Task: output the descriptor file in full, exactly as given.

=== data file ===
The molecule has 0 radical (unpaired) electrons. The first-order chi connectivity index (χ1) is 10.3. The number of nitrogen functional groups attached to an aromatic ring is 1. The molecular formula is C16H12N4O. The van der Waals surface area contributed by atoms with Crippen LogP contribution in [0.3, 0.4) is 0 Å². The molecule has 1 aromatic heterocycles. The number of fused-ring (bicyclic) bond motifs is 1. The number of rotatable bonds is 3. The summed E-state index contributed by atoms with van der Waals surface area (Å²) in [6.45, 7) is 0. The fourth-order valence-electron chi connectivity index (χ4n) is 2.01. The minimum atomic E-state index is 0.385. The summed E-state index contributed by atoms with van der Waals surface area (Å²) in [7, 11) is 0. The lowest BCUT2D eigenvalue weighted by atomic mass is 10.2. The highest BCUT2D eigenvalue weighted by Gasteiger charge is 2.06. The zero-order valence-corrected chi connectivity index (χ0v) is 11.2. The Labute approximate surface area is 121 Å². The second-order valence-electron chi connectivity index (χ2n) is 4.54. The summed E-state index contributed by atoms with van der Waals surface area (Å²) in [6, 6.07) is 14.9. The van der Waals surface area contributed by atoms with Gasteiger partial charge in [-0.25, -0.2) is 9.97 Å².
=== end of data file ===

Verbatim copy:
The molecule has 0 radical (unpaired) electrons. The first-order chi connectivity index (χ1) is 10.3. The number of nitrogen functional groups attached to an aromatic ring is 1. The molecular formula is C16H12N4O. The van der Waals surface area contributed by atoms with Crippen LogP contribution in [0.3, 0.4) is 0 Å². The molecule has 1 aromatic heterocycles. The number of fused-ring (bicyclic) bond motifs is 1. The number of rotatable bonds is 3. The summed E-state index contributed by atoms with van der Waals surface area (Å²) in [6.45, 7) is 0. The fourth-order valence-electron chi connectivity index (χ4n) is 2.01. The minimum atomic E-state index is 0.385. The summed E-state index contributed by atoms with van der Waals surface area (Å²) in [7, 11) is 0. The lowest BCUT2D eigenvalue weighted by atomic mass is 10.2. The highest BCUT2D eigenvalue weighted by Gasteiger charge is 2.06. The zero-order valence-corrected chi connectivity index (χ0v) is 11.2. The Labute approximate surface area is 121 Å². The second-order valence-electron chi connectivity index (χ2n) is 4.54. The summed E-state index contributed by atoms with van der Waals surface area (Å²) in [6, 6.07) is 14.9. The van der Waals surface area contributed by atoms with Gasteiger partial charge in [-0.25, -0.2) is 9.97 Å².